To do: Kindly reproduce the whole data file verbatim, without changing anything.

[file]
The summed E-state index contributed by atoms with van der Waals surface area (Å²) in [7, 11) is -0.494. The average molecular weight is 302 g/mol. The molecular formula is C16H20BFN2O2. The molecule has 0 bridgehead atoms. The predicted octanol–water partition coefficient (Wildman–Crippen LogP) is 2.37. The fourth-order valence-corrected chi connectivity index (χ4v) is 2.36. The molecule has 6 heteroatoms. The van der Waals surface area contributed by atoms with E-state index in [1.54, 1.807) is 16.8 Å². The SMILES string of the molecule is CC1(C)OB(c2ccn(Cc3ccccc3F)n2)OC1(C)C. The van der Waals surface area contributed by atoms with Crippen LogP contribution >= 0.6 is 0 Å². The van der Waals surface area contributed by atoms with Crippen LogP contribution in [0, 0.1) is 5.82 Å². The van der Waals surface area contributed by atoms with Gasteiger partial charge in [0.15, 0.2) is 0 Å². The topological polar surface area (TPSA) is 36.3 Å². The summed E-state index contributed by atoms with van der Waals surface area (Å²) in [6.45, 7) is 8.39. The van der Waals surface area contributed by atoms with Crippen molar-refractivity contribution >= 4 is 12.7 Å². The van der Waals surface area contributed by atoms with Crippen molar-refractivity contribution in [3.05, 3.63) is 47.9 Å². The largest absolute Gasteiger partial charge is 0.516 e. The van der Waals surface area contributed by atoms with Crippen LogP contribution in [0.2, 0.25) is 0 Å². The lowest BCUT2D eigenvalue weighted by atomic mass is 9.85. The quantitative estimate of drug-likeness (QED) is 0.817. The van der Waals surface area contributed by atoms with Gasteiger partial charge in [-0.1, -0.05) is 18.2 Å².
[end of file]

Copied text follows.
The summed E-state index contributed by atoms with van der Waals surface area (Å²) in [7, 11) is -0.494. The average molecular weight is 302 g/mol. The molecular formula is C16H20BFN2O2. The molecule has 0 bridgehead atoms. The predicted octanol–water partition coefficient (Wildman–Crippen LogP) is 2.37. The fourth-order valence-corrected chi connectivity index (χ4v) is 2.36. The molecule has 6 heteroatoms. The van der Waals surface area contributed by atoms with E-state index in [1.54, 1.807) is 16.8 Å². The SMILES string of the molecule is CC1(C)OB(c2ccn(Cc3ccccc3F)n2)OC1(C)C. The van der Waals surface area contributed by atoms with Crippen LogP contribution >= 0.6 is 0 Å². The van der Waals surface area contributed by atoms with Crippen LogP contribution in [0, 0.1) is 5.82 Å². The van der Waals surface area contributed by atoms with Gasteiger partial charge in [0.15, 0.2) is 0 Å². The topological polar surface area (TPSA) is 36.3 Å². The summed E-state index contributed by atoms with van der Waals surface area (Å²) in [6.45, 7) is 8.39. The van der Waals surface area contributed by atoms with Crippen molar-refractivity contribution >= 4 is 12.7 Å². The van der Waals surface area contributed by atoms with Crippen molar-refractivity contribution in [3.05, 3.63) is 47.9 Å². The largest absolute Gasteiger partial charge is 0.516 e. The van der Waals surface area contributed by atoms with Crippen LogP contribution in [0.2, 0.25) is 0 Å². The lowest BCUT2D eigenvalue weighted by atomic mass is 9.85. The quantitative estimate of drug-likeness (QED) is 0.817. The van der Waals surface area contributed by atoms with Gasteiger partial charge in [-0.1, -0.05) is 18.2 Å².